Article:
| TOKYO, July 8
TOKYO, July 8 Japan's latest attempt to dispel
public wariness over nuclear safety, by calling for "stress
tests" of how well they could withstand natural disasters, will
likely further delay scheduled restarts of idled reactors unless
the government moves quickly to give detailed procedures and
The March 11 earthquake and tsunami not only crippled the
Fukushima Daiichi nuclear power plant operated by Tokyo Electric
Power Co , they heightened public concerns about safety
and prompted the sudden suspension of Chugoku Electric Power
Co's Hamaoka plant southwest of Tokyo.
As residents balk, local governments have blocked the
restart of any idled nuclear reactors since the March disaster,
including several outside the disaster zone that were taken down
for routine maintenance, leaving only 19 of Japan's 54 reactors
Following are questions and answers on this week's surprise
call for stress tests, already under way in the European Union,
and the likely impact on reactor restarts and Japan's looming
power supply crunch.
Q: What are the stress tests?
They will conduct simulations, based on existing data, to
gauge the resilience of reactors both to natural disasters
within the realm of expectations and events exceeding that, as
well as to a loss of electricity and cooling systems.
It will also take note of risk and safety assessments by
similar tests on EU nuclear power plants.
Q: How long will the stress tests take?
The Nuclear and Industrial Safety Agency (NISA), Japan's
nuclear watchdog, will come up with a detailed schedule within
the next two weeks for conducting and announcing the results of
Unlike in the EU, all Japanese utilities have already run
simulations for a "blackout" or loss of cooling functions, to
meet immediate safety regulations imposed by NISA after the
crisis, so an interim report could be compiled more quickly than
in the EU, a NISA official said. The EU interim reports are
scheduled to be completed in less than two and a half months.
Q: How do the tests differ from existing safety measures?
NISA says that recently strengthened measures have ensured
the safety of Japan's reactors but the stress tests will
supplement those to bolster confidence.
"This comprehensive assessment will gauge if the safety
measures fulfill our requirements by 100 percent, 120 percent,
or more," the NISA official said.
The government on March 30 ordered emergency safety measures
such as the deployment of back-up mobile power generators, and
confirmed in early May that Japan's reactors had complied.
The government nevertheless called for the Hamaoka plant 200
kilometres (120 miles) southwest of Tokyo to be shut until its
tsunami defences could be strengthened further, due to
government projections of an exceptionally high risk of a
massive quake and tsunami hitting the area within the next
On June 7, the government ordered further enhancements to
forestall atomic disasters, including securing communications
and preventing hydrogen explosions, and declared on June 18 that
operators had all taken appropriate measures.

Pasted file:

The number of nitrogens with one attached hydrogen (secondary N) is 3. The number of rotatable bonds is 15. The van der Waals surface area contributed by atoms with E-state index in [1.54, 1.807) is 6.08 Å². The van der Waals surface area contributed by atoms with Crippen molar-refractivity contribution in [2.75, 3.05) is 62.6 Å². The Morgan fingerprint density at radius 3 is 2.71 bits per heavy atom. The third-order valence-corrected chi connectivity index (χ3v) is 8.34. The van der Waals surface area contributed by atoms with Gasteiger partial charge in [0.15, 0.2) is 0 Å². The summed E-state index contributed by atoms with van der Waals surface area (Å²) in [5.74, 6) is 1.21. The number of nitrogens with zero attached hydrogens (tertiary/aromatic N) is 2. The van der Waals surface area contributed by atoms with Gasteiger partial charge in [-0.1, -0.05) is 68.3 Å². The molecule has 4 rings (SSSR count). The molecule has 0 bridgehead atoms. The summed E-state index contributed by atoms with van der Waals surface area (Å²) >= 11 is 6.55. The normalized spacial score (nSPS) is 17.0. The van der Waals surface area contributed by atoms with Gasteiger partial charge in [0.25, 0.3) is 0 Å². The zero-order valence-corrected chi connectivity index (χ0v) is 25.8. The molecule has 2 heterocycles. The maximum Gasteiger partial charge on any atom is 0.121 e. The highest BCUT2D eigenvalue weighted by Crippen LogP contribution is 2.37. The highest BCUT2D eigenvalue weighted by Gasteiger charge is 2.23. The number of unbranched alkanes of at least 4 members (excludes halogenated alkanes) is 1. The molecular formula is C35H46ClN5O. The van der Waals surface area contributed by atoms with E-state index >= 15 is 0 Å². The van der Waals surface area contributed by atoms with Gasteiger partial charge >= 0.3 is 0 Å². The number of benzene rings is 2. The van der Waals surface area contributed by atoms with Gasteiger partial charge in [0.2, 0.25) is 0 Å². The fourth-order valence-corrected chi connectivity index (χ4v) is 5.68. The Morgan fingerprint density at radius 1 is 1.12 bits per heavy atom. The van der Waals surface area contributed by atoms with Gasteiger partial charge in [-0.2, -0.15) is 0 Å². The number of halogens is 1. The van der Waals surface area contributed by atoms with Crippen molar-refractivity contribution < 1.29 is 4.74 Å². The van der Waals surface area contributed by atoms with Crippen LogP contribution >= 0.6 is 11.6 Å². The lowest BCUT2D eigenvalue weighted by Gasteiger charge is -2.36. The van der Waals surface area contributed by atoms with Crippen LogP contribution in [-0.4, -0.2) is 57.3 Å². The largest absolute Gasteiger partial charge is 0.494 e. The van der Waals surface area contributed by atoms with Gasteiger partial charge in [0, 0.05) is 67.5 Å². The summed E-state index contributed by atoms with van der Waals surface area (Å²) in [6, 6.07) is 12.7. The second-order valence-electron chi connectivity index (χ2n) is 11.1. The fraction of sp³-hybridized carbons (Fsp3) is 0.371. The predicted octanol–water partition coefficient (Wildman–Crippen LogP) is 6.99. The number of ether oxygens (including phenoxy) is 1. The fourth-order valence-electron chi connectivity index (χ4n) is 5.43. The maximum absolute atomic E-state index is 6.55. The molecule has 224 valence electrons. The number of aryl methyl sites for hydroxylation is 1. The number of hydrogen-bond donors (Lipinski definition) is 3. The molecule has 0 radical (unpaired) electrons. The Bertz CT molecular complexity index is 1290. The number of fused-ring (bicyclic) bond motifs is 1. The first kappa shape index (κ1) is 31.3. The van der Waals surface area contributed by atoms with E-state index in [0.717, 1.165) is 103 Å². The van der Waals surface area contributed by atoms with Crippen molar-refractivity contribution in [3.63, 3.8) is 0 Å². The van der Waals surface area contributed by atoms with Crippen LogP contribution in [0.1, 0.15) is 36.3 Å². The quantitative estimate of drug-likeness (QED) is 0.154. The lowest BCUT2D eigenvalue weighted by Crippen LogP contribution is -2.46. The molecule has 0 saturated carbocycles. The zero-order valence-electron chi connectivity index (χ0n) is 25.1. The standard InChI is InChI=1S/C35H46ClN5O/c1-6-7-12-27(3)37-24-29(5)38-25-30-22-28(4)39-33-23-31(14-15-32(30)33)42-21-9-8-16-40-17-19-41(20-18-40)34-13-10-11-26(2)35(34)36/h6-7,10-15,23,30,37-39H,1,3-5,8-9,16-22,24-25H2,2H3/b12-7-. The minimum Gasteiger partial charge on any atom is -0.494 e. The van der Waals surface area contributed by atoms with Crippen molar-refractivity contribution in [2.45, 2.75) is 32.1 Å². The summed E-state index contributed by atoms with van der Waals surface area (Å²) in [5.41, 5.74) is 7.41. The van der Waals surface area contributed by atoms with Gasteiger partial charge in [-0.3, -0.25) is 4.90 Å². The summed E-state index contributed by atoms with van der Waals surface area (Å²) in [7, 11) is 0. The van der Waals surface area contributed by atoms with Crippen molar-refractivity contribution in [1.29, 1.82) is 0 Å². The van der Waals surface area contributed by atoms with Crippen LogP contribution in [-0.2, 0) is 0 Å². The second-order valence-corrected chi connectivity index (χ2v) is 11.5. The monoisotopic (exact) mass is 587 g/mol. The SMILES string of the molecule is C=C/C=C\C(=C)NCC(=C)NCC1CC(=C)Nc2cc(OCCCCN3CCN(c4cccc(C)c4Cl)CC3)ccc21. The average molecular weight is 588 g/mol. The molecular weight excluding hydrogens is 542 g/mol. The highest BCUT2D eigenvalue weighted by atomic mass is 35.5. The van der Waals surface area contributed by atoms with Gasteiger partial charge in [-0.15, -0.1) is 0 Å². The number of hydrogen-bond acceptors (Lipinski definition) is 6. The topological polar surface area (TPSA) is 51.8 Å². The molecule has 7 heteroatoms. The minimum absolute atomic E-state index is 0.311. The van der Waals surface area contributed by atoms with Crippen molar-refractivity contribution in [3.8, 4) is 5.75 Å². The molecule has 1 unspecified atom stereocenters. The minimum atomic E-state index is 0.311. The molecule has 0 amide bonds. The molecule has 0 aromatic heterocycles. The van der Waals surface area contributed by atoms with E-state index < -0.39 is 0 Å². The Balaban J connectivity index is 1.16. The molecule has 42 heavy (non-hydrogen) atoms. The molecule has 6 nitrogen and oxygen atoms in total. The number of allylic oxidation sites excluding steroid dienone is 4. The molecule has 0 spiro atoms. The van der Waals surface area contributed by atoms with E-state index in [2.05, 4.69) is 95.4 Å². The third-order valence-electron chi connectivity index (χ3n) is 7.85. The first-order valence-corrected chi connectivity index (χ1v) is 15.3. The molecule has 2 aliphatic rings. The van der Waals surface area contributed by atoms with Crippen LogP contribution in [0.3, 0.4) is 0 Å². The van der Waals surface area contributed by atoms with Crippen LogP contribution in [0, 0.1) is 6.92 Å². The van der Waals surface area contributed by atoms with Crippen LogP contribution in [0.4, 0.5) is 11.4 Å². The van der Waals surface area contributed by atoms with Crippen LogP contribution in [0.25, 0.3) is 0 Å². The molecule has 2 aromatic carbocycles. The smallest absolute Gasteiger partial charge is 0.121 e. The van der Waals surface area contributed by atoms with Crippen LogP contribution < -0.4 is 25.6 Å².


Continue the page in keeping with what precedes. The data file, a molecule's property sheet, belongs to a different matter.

Q: How will the stress tests affect reactor restarts?
It remains unclear to what extent the stress tests may delay
reactor restarts, although they have complicated the process by
creating uncertainty over government policy.
Trade Minister Banri Kaieda implied in comments this week
that reactors had already achieved safety standards required for
restarts, prior to conducting stress tests.
Asked if stress test results would become the basis for
decisions to restart reactors, Kaieda told reporters on
Thursday: "I believe the safety of reactors has already been
confirmed ... stress tests will be conducted to further increase
the sense of safety."
The announcement of the stress tests, however, prompted the
mayor of the southern Japanese town of Genkai to withdraw his
support for the restart of two reactors in his town operated by
Kyushu Electric Power Co , which were strong candidates
to become the first to restart since the March disaster. The
mayor said the prime minister had suggested stress tests were a
necessary condition for restarts.
Naohiro Niimura, a partner at research and consulting firm
Market Risk Advisory Co, said it would be difficult to gauge the
tests' impact on restarts until the government produces a
"Unless there is a clear timetable, it is difficult to
forecast the prospect of restarts. Heightening uncertainty over
the restarts could prompt companies to more seriously consider
shifting their operations overseas," he said.
Q: Which reactors are facing delayed restarts?
Following is a list of reactors that have been shut for
regular maintenance and whose restarts have been delayed or
could be delayed.
-Kansai Electric Mihama No. 1 reactor: was
scheduled to restart in early April.
-Kansai Electric Mihama No. 3 reactor: plans to restart in
-Kansai Electric Ohi No. 3 reactor: was scheduled to restart
-Kansai Electric Takahama No. 1 reactor: was scheduled to
restart in late March.
-Kyushu Electric Genkai No. 2 and No. 3 reactors: were
scheduled to restart in late March and early April,
-Kyushu Electric Sendai No. 1 reactor: plans to restart in
-Shikoku Electric Ikata No. 3 reactor: was
scheduled to restart on July 10, but will be delayed.
-Hokkaido Electric Tomari No. 1 reactor: plans to
restart early September.
-Hokuriku Electric Shika No. 1 and No. 2 reactors:
no schedule for restarts due to difficulty procuring workers and
necessary parts for checks after the earthquake.
(Additional reporting by Risa Maeda; Editing by Edmund Klamann)